Technology and its many forms of communication is another interest of Braddock’s. She’s always been fascinated by the way “people are performing as they are writing their texts or emails.” It is true that there can often be a performative aspect of showmanship or joie de vivre in our digital voices that do not always reflect the reality of our lives including our feelings. For this reason, the play is as much an exploration of how we stay connected in today’s day and age and the limitations of these modes of communication as much as it is about the strengths (or weaknesses) of our friendships.

Also a television writer, Braddock enjoys writing in different forms as each offers its own set of constraints and possibilities. Writing this play allowed her to exercise a different kind of creative muscle and vision from writing for the screen. “Untitled Baby Play” had a professional reading at Clubbed Thumb in NY and continued development with IAMA theatre in Los Angeles, where it was set to premiere right before the pandemic. After a two-year delay, it is finally getting the World Premiere it deserves with IAMA Theatre. Directed by Katie Lindsay with associate director Melissa Coleman-Reed, it runs from May 26 through June 27 at the Atwater Village Theatre.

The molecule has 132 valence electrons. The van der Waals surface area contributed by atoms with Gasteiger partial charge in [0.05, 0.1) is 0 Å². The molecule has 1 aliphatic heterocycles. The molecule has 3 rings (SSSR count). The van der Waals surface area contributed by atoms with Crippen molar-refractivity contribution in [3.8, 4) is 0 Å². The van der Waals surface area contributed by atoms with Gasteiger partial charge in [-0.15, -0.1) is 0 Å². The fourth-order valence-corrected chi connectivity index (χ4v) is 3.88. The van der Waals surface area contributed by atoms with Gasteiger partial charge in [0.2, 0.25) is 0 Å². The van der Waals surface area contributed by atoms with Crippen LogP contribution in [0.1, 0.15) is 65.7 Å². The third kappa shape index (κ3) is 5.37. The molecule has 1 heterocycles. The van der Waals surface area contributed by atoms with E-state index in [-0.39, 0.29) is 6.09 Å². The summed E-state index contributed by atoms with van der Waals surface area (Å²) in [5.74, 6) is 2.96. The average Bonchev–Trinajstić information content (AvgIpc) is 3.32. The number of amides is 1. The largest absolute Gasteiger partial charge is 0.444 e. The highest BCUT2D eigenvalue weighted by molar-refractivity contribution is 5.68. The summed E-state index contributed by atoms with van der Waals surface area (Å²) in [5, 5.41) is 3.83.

Click Here for More Info on “Untitled Baby Play”

Know a female or FPI-friendly theater, company or artist? Contact us at & check out The FPI Files for more stories.

Want to hear from more women artists? Make a Tax-Deductible Donation to LAFPI!

Los Angeles Female Playwrights Initiative is a sponsored project of Fractured Atlas, a non‐profit arts service organization. Contributions for the charitable purposes of LAFPI must be made payable to “Fractured Atlas” only and are tax‐deductible to the extent permitted by law.

The FPI Files: Hero Theatre’s Revival of TEA

By Alison Minami

Velina Hasu Houston

This month Hero Theatre of Los Angeles will open its revival of Velina Hasu Houston’s TEA, one of the most widely produced Asian American plays worldwide since it first premiered at the Manhattan Theater Club in 1987. TEA follows the experiences of five Japanese war brides, women who immigrated to the U.S. as the wives of American servicemen, in Junction City, Kansas. Four of the women gather for tea after the violent suicide of the fifth, whose ghost reverberates throughout the play with an anguished urgency.